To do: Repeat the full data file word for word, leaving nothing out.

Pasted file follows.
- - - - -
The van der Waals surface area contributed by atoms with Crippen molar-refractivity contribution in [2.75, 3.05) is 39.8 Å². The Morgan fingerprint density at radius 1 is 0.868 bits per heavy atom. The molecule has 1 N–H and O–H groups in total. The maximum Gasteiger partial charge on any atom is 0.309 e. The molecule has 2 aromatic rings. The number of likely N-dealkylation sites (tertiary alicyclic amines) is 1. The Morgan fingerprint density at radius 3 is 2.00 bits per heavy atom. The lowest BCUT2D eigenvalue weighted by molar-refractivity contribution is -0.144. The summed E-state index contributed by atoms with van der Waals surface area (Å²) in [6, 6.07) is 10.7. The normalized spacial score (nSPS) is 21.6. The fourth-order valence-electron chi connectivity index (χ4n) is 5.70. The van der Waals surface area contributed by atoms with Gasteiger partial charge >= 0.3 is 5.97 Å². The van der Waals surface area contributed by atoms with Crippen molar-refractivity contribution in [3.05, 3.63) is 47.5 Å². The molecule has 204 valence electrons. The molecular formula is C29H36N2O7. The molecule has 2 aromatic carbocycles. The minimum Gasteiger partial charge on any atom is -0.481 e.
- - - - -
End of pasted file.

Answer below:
The van der Waals surface area contributed by atoms with Crippen molar-refractivity contribution in [2.75, 3.05) is 39.8 Å². The Morgan fingerprint density at radius 1 is 0.868 bits per heavy atom. The molecule has 1 N–H and O–H groups in total. The maximum Gasteiger partial charge on any atom is 0.309 e. The molecule has 2 aromatic rings. The number of likely N-dealkylation sites (tertiary alicyclic amines) is 1. The Morgan fingerprint density at radius 3 is 2.00 bits per heavy atom. The lowest BCUT2D eigenvalue weighted by molar-refractivity contribution is -0.144. The summed E-state index contributed by atoms with van der Waals surface area (Å²) in [6, 6.07) is 10.7. The normalized spacial score (nSPS) is 21.6. The fourth-order valence-electron chi connectivity index (χ4n) is 5.70. The van der Waals surface area contributed by atoms with Gasteiger partial charge >= 0.3 is 5.97 Å². The van der Waals surface area contributed by atoms with Crippen molar-refractivity contribution in [3.05, 3.63) is 47.5 Å². The molecule has 204 valence electrons. The molecular formula is C29H36N2O7. The molecule has 2 aromatic carbocycles. The minimum Gasteiger partial charge on any atom is -0.481 e.